Persons with mental health disorders are people first. They are people who can fall in love and have healthy and safe sex, hold jobs, and be productive citizens. Therefore, it is offensive and improper to say that someone is bipolar or schizophrenic. Instead, you should say that someone has bipolar/schizophrenia or is living with bipolar/schizophrenia.
Mental health conditions and disorders are illnesses like any other – meaning, those with the illness need treatment and support. And not labels based on symptoms of their illness. People with HIV are not called by the symptoms of their illness; therefore, why do we do that to those with mental health conditions?
According to the World Health Organisation, one in four people will experience a behavioural or mental disorder in their lifetine.
It is estimated that approximately 450 million people worldwide suffer from mental health conditions, which places mental disorders among the leading causes of ill health and disability worldwide.
Kenya has one dedicated psychiatric hospital in the country and 79 certified psychiatrists for a population of 48 million.
Mental health disorders are not contagious. Therefore, people with the condition can have sex, bear children, and raise families – just like everyone else. Anyone, regardless of their race, social class, religion or gender, can have a mental health disorder.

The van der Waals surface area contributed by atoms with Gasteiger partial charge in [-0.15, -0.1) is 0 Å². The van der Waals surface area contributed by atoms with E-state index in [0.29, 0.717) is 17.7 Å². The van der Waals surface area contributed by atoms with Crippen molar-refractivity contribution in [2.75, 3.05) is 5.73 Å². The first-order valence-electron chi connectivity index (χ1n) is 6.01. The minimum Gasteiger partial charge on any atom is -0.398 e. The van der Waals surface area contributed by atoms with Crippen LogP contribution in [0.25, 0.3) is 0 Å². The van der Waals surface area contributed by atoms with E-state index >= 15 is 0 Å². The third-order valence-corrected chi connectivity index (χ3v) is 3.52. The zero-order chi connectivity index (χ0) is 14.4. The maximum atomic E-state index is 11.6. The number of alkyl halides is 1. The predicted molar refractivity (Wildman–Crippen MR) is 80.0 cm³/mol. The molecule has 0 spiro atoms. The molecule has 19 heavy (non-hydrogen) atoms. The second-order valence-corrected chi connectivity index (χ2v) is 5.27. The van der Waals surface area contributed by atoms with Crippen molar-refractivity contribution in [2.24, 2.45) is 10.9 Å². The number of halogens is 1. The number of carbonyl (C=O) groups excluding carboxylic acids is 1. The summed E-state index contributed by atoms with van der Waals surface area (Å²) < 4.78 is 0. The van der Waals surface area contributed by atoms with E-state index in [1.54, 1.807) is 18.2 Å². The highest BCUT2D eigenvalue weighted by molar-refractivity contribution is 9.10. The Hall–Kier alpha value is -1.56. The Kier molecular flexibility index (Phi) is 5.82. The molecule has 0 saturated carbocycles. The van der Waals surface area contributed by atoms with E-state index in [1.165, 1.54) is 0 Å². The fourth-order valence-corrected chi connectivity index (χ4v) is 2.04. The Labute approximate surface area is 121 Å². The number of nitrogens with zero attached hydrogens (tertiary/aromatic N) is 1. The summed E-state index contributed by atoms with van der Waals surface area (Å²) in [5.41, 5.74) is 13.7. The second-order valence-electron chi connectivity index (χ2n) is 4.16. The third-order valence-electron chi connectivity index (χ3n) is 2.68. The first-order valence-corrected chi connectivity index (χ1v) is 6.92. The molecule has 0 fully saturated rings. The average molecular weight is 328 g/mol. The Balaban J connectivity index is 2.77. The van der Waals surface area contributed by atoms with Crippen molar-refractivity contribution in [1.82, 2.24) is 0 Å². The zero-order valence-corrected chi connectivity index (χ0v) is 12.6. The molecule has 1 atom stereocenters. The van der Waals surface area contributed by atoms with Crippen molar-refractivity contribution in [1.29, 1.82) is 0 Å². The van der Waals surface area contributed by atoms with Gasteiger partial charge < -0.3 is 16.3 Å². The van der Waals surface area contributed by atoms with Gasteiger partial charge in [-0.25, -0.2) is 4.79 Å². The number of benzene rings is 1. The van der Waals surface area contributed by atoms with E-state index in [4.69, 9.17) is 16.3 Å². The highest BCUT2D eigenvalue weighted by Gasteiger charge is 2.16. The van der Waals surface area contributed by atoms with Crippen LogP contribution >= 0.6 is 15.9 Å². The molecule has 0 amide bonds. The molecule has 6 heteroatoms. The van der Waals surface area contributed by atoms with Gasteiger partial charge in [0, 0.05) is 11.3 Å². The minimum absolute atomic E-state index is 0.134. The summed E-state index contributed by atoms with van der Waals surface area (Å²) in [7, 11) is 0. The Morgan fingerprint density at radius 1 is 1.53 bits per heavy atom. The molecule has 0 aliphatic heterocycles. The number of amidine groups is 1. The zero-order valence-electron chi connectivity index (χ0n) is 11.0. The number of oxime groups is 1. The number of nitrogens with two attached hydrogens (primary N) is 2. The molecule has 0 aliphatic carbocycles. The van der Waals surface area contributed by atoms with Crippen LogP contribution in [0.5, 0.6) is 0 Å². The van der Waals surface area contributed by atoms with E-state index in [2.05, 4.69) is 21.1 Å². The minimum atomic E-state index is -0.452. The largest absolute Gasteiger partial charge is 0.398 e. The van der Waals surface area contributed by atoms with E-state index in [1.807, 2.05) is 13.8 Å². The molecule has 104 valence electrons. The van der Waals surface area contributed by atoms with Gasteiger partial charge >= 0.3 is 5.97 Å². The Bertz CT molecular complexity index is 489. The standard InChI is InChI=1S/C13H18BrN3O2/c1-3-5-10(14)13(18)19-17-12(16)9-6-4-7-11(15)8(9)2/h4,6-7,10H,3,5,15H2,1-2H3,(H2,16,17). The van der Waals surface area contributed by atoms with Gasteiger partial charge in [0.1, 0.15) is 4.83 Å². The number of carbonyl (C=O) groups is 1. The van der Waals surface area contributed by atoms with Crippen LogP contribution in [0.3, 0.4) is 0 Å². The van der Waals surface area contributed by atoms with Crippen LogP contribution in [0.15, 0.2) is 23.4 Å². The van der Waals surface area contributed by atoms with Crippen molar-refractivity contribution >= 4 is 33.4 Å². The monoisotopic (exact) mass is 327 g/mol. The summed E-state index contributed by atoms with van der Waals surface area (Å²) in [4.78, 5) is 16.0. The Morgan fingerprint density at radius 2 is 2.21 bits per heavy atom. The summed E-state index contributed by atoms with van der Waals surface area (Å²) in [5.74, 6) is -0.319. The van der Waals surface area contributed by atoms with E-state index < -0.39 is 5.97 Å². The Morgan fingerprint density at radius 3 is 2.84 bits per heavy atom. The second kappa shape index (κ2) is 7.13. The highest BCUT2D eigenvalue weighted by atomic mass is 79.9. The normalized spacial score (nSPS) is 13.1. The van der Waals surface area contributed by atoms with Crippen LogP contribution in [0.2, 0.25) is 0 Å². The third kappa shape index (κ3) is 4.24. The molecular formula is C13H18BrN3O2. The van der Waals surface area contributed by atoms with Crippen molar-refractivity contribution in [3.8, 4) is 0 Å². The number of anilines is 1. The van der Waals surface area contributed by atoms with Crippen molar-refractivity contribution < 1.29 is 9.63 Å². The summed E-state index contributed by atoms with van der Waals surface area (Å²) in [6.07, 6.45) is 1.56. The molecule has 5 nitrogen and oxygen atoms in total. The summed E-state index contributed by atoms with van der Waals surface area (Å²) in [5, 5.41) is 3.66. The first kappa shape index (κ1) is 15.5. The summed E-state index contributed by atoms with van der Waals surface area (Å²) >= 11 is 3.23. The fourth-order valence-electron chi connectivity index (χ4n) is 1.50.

Even though all genders equally experience mental health disorder, some problems are more common in women than men. About 60 per cent of the people with phobias or obsessive-compulsive disorder are women. Women are more likely to experience anxiety and depression than men are.
A 2001 British report on mental health indicated that men were more likely to be alcohol and drug dependent.
Inaccurate beliefs about mental illness and violence lead to widespread discrimination and stigma. A study done by the North Carolina State University indicates that people with mental health disorders are more likely to be victims of violence as opposed to perpetrators of violence.
Have you experienced severe mood swings, depression, or anxiety attacks, and how did it affect you and your sex life? Leave a comment below or join the discussion on Facebook.